Accounting for cloud computing fees paid by customers became simpler under an Accounting Standards Update.
The accounting guidance previously provided by the generally accepted accounting principles (GAAP) didn’t provide the clarity customers desire for accounting for their fees to cloud service providers, the update said. For this reason, there were concerns about what may be additional, unnecessary costs, complexity and diversity of practice.
Through a survey, the board heard from stakeholders that the absence of explicit guidance resulted in unnecessary costs and complexity for stakeholders to evaluate accounting for those fees.
The FASB update, Intangibles – Goodwill and Other – Internal-Use Software (Subtopic 350-40): Customer’s Accounting for Fees Paid in a Cloud Computing Arrangement, was issued by the Financial Accounting Standards Board (FASB) as part of its simplification initiative. It’s hoped that the update will help public and private companies and not-for-profit organizations to improve the financial reporting of fees they pay as customers in a cloud computing arrangement.
The update addresses the question of whether a software license is included in the cloud computing arrangement. The answer will determine the accounting method:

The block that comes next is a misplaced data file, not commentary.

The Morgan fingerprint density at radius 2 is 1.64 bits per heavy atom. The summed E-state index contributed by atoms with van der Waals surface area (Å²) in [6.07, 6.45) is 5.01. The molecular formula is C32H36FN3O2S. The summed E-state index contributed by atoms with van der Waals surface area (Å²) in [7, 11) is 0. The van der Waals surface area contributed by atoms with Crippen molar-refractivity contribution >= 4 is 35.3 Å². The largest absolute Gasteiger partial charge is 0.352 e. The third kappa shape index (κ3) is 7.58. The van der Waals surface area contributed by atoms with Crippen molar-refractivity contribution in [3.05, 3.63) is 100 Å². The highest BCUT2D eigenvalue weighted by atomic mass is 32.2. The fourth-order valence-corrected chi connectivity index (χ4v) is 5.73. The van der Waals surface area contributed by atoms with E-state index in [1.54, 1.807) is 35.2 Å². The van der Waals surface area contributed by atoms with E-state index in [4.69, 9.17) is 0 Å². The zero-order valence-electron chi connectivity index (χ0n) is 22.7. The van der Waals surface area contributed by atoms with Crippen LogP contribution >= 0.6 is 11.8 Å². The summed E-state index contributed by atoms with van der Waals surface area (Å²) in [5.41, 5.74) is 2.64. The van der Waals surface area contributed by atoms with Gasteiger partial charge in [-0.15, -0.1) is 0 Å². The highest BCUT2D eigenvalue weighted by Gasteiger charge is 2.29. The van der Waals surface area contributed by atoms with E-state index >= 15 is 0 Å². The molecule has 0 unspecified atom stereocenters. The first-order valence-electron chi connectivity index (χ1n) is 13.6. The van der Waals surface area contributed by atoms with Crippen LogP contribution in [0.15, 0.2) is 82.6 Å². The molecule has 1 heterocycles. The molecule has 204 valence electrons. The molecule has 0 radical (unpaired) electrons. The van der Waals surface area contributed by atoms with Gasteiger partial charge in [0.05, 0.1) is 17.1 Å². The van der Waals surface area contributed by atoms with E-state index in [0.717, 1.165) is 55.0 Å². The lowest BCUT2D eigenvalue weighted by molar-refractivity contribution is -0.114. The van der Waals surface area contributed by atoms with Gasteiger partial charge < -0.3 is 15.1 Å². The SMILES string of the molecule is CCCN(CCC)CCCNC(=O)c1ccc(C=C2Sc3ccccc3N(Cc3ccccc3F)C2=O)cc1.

- If the software license is included, customers will account for the software license in the same way they account for other software licenses.
- If the license isn’t included, customers will account for the cloud computing arrangement in the same way as they would a service contract.
The guidance already exists in the FASB Accounting Standards Codification in paragraphs 985-605-55-121 through 55-123, but it is included in a subtopic applied by cloud service providers to determine whether an arrangement includes the sale or license of software, the update said.
The update will not affect accounting for software licenses and service contracts under current GAAP. The proposed update will apply to:
- Public companies in annual periods – and interim periods within the annual periods – beginning after Dec. 15, 2015
- Private companies in annual periods beginning after Dec. 15, 2015, and for interim periods beginning after Dec. 15, 2016
- Not-for-profit organizations in annual periods beginning after Dec. 15, 2015, and for interim periods beginning after Dec. 15, 2016
The amendments can be adopted either prospectively to all arrangements entered into or materially modified after the effective date or retrospectively.
If you would like more information about this update, don’t hesitate to contact MKS&H.
McLean, Koehler, Sparks & Hammond (MKS&H) is a professional service firm with offices in Hunt Valley and Frederick. MKS&H helps owners and organizational leaders become more successful by putting complex financial data into truly meaningful context. But deeper than dollars and data, our focus is on developing an understanding of you, your culture and your business goals. This approach enables our clients to achieve their greatest potential.